Years later I confess, much to my shame and embarrassment, that I never visited the Statue of Liberty the three years that I lived in New York. It took the curiosity of a 5-year-old child to reveal the significance of the statue to me.
Five-year-old Soren Dueholm was on vacation with his family, visiting numerous tourist sites, including the Statue of Liberty. When the tour guide alluded to a broken chain on one foot of the statue, it perked Soren’s attention.
“Why is there a broken chain on one of her feet?” Soren asked. His father thought he was too young to comprehend this, but he still had to tell his son about the ugly institution of slavery that lasted more than 247 years, from 1617-1864.
It is over now. Slavery was abolished by the 13th Amendment to the Constitution more than 150 years ago. When we think of our nation’s current social ills and justice issues, are there still not many chains that need to be broken?
We need to break the chains of hunger. In Atlanta, there are children and elderly that go to bed hungry every night because they don’t have money to buy food. Our federal food stamp program has been greatly reduced. At the same time, the number of hungry people in our nation is increasing. Isn’t this an entitlement program? Isn’t it true that no one who qualifies for it can be turned away? The food stamp allotment comes from the yearly surplus in the nation’s agricultural budget. In other words, Congress still determines the amount of aid allocated to the hungry.
We need to break the chains of unemployment by continuing to extend assistance to jobless citizens still seeking employment. Granted, the job market is improving, but it’s not improving fast enough to meet the need for adequate employment for all able-bodied citizens. We need to cease the judgment regarding the large number of people who are still searching for employment. There is dignity in our own labor. We were able to increase wages, so people can survive on what they earn, while providing educational opportunities to develop new skills needed in the marketplace.
We need to break the chains of inadequate funding for the health care of indigent people. We’ve got to stop senseless reductions in Medicaid funding at Grady. This hospital cannot refuse any sick person who comes to its doors for medical assistance. Grady has greatly improved and expanded its services, but it still faces drastic reductions in Medicaid funding. Let’s spread the cause of health care throughout the city of Atlanta. Let’s increase the number of indigent patients that private hospitals are willing to accommodate.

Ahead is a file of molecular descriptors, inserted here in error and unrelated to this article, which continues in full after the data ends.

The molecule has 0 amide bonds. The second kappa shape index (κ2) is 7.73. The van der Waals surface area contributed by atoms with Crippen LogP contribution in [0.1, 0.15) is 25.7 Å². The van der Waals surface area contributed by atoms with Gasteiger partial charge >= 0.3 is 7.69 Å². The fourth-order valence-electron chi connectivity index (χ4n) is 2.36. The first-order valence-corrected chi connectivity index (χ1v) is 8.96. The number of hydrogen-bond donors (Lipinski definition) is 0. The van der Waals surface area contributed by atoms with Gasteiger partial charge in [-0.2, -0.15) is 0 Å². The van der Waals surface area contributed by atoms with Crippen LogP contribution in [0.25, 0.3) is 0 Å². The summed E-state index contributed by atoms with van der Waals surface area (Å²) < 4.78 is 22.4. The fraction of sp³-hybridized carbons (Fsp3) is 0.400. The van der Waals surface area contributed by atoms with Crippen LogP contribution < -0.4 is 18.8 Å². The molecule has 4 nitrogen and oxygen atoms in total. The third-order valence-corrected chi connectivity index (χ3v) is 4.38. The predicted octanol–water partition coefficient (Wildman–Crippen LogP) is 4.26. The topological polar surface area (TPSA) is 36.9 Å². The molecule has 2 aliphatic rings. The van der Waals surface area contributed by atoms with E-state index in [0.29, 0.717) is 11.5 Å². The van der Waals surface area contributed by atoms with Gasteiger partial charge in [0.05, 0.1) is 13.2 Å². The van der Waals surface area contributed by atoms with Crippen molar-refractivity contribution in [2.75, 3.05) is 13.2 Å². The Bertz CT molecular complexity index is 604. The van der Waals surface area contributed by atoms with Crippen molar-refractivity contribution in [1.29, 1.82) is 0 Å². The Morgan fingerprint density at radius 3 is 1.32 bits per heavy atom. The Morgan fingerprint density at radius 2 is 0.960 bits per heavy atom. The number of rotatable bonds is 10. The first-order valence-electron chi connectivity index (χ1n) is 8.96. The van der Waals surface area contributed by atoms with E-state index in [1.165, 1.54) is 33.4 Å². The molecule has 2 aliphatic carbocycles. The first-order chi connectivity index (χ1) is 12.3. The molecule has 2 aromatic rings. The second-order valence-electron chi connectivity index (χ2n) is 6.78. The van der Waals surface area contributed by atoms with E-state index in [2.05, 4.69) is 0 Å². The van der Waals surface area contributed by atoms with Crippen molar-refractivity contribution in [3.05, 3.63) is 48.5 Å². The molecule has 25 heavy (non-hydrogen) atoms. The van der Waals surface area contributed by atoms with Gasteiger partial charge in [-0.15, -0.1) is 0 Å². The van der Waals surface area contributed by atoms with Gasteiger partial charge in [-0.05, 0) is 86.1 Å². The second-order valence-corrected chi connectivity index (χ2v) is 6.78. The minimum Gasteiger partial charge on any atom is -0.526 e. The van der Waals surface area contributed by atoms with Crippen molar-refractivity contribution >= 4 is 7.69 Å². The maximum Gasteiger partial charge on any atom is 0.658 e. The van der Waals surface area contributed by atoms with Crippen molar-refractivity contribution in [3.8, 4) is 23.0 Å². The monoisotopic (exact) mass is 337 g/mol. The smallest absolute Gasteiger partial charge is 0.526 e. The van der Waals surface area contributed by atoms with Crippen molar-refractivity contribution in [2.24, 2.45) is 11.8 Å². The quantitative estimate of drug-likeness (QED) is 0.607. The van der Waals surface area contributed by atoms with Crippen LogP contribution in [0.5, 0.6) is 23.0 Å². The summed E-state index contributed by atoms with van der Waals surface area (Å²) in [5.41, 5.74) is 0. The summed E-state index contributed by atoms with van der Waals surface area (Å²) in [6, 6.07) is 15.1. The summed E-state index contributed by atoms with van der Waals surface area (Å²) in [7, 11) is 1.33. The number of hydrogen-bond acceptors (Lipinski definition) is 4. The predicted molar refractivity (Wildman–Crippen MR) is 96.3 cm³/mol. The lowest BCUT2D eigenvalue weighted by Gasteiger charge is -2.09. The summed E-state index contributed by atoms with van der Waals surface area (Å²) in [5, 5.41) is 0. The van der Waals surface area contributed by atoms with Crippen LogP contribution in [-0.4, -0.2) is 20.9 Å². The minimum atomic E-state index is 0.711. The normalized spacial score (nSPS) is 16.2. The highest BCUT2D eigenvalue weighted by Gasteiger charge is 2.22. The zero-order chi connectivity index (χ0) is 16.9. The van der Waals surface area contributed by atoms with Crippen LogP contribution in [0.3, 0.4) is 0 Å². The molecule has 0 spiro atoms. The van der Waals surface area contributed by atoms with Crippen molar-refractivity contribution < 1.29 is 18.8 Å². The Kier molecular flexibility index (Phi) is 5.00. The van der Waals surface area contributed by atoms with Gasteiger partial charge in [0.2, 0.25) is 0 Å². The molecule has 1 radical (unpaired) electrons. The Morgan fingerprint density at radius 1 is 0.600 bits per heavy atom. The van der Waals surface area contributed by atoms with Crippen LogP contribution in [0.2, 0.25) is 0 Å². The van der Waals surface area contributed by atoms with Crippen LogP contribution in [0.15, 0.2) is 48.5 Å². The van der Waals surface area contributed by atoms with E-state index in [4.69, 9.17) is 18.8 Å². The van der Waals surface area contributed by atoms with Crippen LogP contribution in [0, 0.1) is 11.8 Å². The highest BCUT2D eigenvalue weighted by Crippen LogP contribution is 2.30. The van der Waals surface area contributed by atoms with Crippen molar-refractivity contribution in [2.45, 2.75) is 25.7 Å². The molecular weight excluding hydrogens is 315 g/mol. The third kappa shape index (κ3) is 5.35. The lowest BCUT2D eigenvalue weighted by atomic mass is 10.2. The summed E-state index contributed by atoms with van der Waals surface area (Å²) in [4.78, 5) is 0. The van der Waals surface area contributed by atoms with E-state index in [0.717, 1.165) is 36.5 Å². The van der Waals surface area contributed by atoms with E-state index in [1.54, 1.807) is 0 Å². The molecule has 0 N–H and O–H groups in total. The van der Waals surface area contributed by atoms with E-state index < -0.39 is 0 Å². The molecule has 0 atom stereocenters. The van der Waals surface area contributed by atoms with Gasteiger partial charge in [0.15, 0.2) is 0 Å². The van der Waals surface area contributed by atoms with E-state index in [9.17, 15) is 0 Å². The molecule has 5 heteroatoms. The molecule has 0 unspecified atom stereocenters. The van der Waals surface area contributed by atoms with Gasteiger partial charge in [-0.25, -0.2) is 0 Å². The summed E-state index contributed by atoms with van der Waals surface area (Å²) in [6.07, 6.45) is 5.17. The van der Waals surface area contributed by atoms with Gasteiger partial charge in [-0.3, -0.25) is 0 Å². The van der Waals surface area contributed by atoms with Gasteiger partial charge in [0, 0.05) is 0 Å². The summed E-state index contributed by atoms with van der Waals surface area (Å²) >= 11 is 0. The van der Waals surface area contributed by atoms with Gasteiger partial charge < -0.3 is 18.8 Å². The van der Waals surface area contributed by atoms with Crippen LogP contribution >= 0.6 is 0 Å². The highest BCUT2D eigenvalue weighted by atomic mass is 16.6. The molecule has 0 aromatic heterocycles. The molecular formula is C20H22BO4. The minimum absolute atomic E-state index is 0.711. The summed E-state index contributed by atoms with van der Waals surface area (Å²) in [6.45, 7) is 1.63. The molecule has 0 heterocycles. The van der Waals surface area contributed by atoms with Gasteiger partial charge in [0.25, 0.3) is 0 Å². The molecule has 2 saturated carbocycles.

We need to break the chains of fear surrounding the safety of our children and their teachers in our public schools. Remember, it takes a village — parents, students, teachers and guidance counselors — to raise an urban child, faced with so many challenges in their unpredictable environment. We need to find ways to break the chain of bullying and gun violence in our society, most importantly in our public schools. We need to break the chains of danger that our children face. They are frightened when confronting emotional challenges in their lives. We need safe, competent psychological help for reprieve, refuge and restoration of our entire village of families.
We are making some progress, but this is a very limited list of chains that need to be broken. Let us remember that this is the birth month of Dr. Martin Luther King Jr., the worldwide emancipator of the 20th century. He still charges us to break the chains of injustice — wherever they are found — until we truly overcome.
Rev. Joseph L. Roberts, Jr. – pastor emeritus of Ebenezer Baptist Church
Successor to Dr. Martin Luther King Sr. & Jr. (1975-2005)